Official: Porter County facilities upgrade ahead of schedule
By: Amy Lavalley, Post-Tribune
November 17, 2017
While the Porter County Board of Commissioners were mum on a timeline for the county’s capital upgrade plan for county facilities, they did take another step to move the work along.
Commissioners approved the Skillman Corp. for construction manager for the work at a Nov. 14 meeting, which Commissioners President Jeff Good, R-North, said was necessary to implement the plan before plunging forward with architects and other components of the many projects that comprise the $30 million in upgrades.
“Where we’re saving money in this project is if we plan it correctly,” he said, adding county officials also want to make sure the work meets the needs of the county without duplication.
Work is already under way on three bridges in the plan that needed to be repaired or replaced. Additionally, and perhaps most visibly, the plaza at the administration building is getting a complete makeover, including a heated, sloped walkway to replace the crumbling concrete steps that were once there.
That project would have taken place regardless of the fate of the capital upgrade plan because the county had the funds on hand for it, at a cost of $932,500, Good said. Gariup Construction won the bid for the work.
“It’s turning out really good. We’re ahead of schedule,” Matt Stechly, the county’s facilities director, told commissioners during the meeting, adding the work should be complete around the first of the year.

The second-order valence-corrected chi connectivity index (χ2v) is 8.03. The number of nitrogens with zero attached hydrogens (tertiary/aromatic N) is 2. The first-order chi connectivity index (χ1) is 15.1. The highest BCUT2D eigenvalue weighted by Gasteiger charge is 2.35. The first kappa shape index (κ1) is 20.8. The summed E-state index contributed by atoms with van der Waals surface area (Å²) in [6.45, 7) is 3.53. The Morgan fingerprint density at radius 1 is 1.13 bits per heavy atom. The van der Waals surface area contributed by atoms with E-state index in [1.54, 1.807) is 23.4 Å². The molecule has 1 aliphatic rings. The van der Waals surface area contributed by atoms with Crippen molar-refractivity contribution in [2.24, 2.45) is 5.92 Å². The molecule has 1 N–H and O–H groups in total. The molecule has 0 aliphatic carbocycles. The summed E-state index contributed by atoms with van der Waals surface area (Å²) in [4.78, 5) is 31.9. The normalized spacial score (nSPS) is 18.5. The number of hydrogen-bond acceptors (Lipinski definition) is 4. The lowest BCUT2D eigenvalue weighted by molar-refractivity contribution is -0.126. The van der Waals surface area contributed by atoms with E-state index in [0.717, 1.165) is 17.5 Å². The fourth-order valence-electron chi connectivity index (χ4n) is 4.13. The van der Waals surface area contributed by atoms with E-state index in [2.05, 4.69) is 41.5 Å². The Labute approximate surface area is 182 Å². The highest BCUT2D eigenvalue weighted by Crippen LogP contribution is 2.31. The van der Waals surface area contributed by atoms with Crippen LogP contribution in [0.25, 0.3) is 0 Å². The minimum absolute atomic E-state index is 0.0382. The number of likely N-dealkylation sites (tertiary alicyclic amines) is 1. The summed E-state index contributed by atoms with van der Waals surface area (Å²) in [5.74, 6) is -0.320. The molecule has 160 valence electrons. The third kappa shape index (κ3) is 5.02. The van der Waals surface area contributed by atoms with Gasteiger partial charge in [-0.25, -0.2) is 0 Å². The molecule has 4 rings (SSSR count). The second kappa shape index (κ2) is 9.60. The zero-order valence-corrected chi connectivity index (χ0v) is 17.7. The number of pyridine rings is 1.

The projects, which are being funded through a bond issue, also include upgrades at the Porter County Expo Center; expansion and renovation at the North County Complex in Portage; and renovation of the county courthouse.
Since plans to purchase the old jail for additional office and storage space fell through, commissioners are focusing on expanding the administration building, which was constructed to accommodate growth.
Work at the Expo Center should begin in early August, the week after the county fair ends, and take five or six months, according to Lori Daley, the facility’s director.
Now that an administrator is on board for the capital projects in the Skillman Corp., Good said, specific plans for all of the projects could move forward.
“We want to do it right. It’s not a race,” he said, adding updates will be provided as the individual projects begin to take shape.
Skillman officials will provide regular updates to commissioners, Good said, and that information also will be shared with the County Council.
“Nobody wants to get these started quicker than we do but the decisions we make we are going to have to live with for the next 50 to 60 years,” said Commissioner Jim Biggs, R-North.
In the end, Good said, the extra time the projects take in planning will be worth it.
A lengthy planning process also was involved in the construction of the new animal shelter, which opened earlier this year.
“We did it with the animal shelter and it worked out well,” said Commissioner Laura Blaney, D-South.
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